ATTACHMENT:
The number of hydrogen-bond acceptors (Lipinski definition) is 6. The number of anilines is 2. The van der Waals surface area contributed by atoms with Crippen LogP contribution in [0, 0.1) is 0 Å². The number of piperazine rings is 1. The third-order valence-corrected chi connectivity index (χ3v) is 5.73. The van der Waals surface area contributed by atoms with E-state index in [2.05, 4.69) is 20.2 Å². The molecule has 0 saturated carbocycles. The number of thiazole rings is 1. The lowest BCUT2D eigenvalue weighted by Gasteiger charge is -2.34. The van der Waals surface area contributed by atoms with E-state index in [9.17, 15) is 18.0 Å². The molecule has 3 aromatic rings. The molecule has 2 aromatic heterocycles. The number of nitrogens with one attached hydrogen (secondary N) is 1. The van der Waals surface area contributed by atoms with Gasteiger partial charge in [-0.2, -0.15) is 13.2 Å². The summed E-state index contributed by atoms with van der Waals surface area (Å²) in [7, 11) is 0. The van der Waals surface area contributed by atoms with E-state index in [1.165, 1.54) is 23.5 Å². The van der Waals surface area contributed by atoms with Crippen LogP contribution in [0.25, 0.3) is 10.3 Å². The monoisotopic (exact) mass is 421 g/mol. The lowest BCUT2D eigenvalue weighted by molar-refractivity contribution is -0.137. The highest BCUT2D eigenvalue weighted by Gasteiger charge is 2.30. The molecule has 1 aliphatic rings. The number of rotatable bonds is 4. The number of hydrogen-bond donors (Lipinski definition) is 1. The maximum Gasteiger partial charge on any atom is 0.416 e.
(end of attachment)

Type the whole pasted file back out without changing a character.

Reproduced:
The number of hydrogen-bond acceptors (Lipinski definition) is 6. The number of anilines is 2. The van der Waals surface area contributed by atoms with Crippen LogP contribution in [0, 0.1) is 0 Å². The number of piperazine rings is 1. The third-order valence-corrected chi connectivity index (χ3v) is 5.73. The van der Waals surface area contributed by atoms with E-state index in [2.05, 4.69) is 20.2 Å². The molecule has 0 saturated carbocycles. The number of thiazole rings is 1. The lowest BCUT2D eigenvalue weighted by Gasteiger charge is -2.34. The van der Waals surface area contributed by atoms with E-state index in [9.17, 15) is 18.0 Å². The molecule has 3 aromatic rings. The molecule has 2 aromatic heterocycles. The number of nitrogens with one attached hydrogen (secondary N) is 1. The van der Waals surface area contributed by atoms with Gasteiger partial charge in [-0.2, -0.15) is 13.2 Å². The summed E-state index contributed by atoms with van der Waals surface area (Å²) in [7, 11) is 0. The van der Waals surface area contributed by atoms with E-state index in [1.165, 1.54) is 23.5 Å². The van der Waals surface area contributed by atoms with Crippen LogP contribution in [0.25, 0.3) is 10.3 Å². The monoisotopic (exact) mass is 421 g/mol. The lowest BCUT2D eigenvalue weighted by molar-refractivity contribution is -0.137. The highest BCUT2D eigenvalue weighted by Gasteiger charge is 2.30. The molecule has 1 aliphatic rings. The number of rotatable bonds is 4. The number of hydrogen-bond donors (Lipinski definition) is 1. The maximum Gasteiger partial charge on any atom is 0.416 e.